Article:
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Florence Cathedral

Florence Cathedral

Piazza del Duomo, 50122 Firenze FI, Italie



Florence Cathedral, formally the Cattedrale di Santa Maria del Fiore is the cathedral of Florence, Italy. It was begun in 1296 in the Gothic style to a design of Arnolfo di Cambio and was structurally completed by 1436, with the dome designed by Filippo Brunelleschi.
The exterior of the basilica is faced with polychrome marble panels in various shades of green and pink, bordered by white, and has an elaborate 19th-century Gothic Revival façade by Emilio De Fabris.

The cathedral complex, in Piazza del Duomo, includes the Baptistery and Giotto's Campanile. These three buildings are part of the UNESCO World Heritage Site covering the historic centre of Florence and are a major tourist attraction of Tuscany. The basilica is one of Italy's largest churches, and until the development of new structural materials in the modern era, the dome was the largest in the world. It remains the largest brick dome ever constructed.

The cathedral is the mother church of the Roman Catholic Archdiocese of Florence, whose archbishop is Giuseppe Betori.
Santa Maria del Fiore was built on the site of Florence's second cathedral dedicated to Saint Reparata; the first was the Basilica di San Lorenzo di Firenze whose first building was consecrated as a church in 393 by St. Ambrose of Milan. The ancient structure, founded in the early 5th century and having undergone many repairs, was crumbling with age, according to the 14th-century Nuova Cronica of Giovanni Villani, and was no longer large enough to serve the growing population of the city. Other major Tuscan cities had undertaken ambitious reconstructions of their cathedrals during the Late Medieval period, such as Pisa and particularly Siena where the enormous proposed extensions were never completed.

The new church was designed by Arnolfo di Cambio and approved by city council in 1294. Di Cambio was also architect of the church of Santa Croce and the Palazzo Vecchio. He designed three wide naves ending under the octagonal dome, with the middle nave covering the area of Santa Reparata. The first stone was laid on 9 September 1296, by Cardinal Valeriana, the first papal legate ever sent to Florence. The building of this vast project was to last 140 years; Arnolfo's plan for the eastern end, although maintained in concept, was greatly expanded in size.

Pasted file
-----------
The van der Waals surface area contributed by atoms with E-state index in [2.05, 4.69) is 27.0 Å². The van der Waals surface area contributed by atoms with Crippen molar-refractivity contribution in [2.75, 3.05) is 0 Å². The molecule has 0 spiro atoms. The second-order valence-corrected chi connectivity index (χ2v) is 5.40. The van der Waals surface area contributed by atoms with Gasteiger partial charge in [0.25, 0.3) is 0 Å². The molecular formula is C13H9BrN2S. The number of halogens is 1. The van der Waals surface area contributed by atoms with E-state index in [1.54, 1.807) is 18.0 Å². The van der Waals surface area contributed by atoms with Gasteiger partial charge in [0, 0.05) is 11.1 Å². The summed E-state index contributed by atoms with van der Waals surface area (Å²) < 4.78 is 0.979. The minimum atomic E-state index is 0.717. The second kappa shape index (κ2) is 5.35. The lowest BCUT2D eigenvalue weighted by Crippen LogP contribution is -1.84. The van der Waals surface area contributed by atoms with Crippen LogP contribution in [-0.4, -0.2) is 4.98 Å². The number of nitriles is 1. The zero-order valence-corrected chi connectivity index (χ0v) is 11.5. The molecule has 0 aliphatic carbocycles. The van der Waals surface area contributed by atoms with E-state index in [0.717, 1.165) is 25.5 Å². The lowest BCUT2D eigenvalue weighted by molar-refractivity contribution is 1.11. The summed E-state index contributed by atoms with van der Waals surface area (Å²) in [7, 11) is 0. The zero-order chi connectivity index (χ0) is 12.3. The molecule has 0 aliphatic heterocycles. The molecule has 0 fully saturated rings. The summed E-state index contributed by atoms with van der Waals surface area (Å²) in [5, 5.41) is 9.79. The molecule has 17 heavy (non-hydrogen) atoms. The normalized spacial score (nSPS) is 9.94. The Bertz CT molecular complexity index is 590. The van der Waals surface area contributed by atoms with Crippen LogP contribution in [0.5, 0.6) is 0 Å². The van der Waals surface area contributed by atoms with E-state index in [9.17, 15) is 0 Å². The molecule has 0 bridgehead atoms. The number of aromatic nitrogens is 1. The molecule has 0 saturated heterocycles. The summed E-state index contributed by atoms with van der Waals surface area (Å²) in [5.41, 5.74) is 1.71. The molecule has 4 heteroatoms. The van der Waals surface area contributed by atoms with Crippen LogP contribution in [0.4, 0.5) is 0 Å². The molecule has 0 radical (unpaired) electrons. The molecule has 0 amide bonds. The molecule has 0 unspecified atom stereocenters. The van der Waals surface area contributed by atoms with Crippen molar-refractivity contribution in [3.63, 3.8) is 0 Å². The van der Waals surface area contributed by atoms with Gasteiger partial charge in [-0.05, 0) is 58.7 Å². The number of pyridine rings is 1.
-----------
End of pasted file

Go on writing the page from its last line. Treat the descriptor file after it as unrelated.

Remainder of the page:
Work on the building site slowed down when Arnolfo died in around 1310, only resuming for good in 1331 when the magistrates of the Arte della Lana, or Guild of Wool Manufacturers and Merchants, took over responsibility for the building. Giotto was appointed master of the works in 1334, devoting most of his time to the erection of the bell tower but he died three years later. His post was filled by Andrea Pisano until 1348, the year of the Black Death which slashed the city's population from 90,000 to 45,000.

Work continued, despite constant interruptions, until a competition was finally run in 1367. The competition was won by four architects and four painters, including Andrea di Bonaiuto, Benci and Andrea di Cione, Taddeo Gaddi and Neri di Fioravante.

Francesco Talenti held the post of master of the works from 1349 to 1359, completing the bell tower and preparing a new design with the assistance of Giovanni di Lapo Ghini (from 1360 to 1369). The nave was fully vaulted by 1378 and the side aisles by 1380. The tribunes, and possibly also the drum for the dome, were built between 1380 and 1421.

The marble cladding and the decoration of the side entrances continued apace in the meantime, leading to the erection of the Porta dei Canonici to the south and the Porta della Mandorla to the north, the latter being crowned by a relief of the Assumption of the Virgin (1414–21), a graceful work by Nanni di Banco.

The other two doors are no less elegant: the door of the bell tower to the south, in the second bay, has relief work by the school of Andrea Pisano, while the Porta della Balla to the north was named after an old gate in the city walls leading out to the Borgo di Balla (now Via dei Servi) where the Arte della Lana had its drying sheds.
The cathedral's dignified east end consists of three large tribunes lit by Gothic two-light windows. Four exedrae, or blind tribunes, adorn the base of the drum.

19th century intervention – consisting primarily of new choir lofts and the simplification of Bandinelli's choir, from which the entire columned superstructure and the statues on the altar were removed – completed the decoration of the cathedral. But the most important operation of all was the construction of a new façade by Emilio De Fabris and his assistants between 1871 and 1884 in imitation of the decorative Florentine style of the 14th century that we find on the bell tower and the side doors of the cathedral.
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  • The Duomo of Florence - Mystery of the Renaissance
    Santa Maria del Fiore Cathedral, in the heart of Florence, is one of the city's most famous buildings and a Renaissance jewel. The building was built between 1296 and 1436. The most remarkable part of the cathedral is its dome, the largest in the world with a diameter of nearly 45 meters. Its construction by the architect Filippo Brunelleschi, from 1420 onwards, was a real feat for the time: the octagonal base was too wide to model the vault on a wooden hanger. But for fear of being robbed of his process, the architect took his secret to the grave.


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This project has been funded with support from the European Commission. This web site reflects the views only of the author, and the Commission cannot be held responsible for any use which may be made of the information contained therein.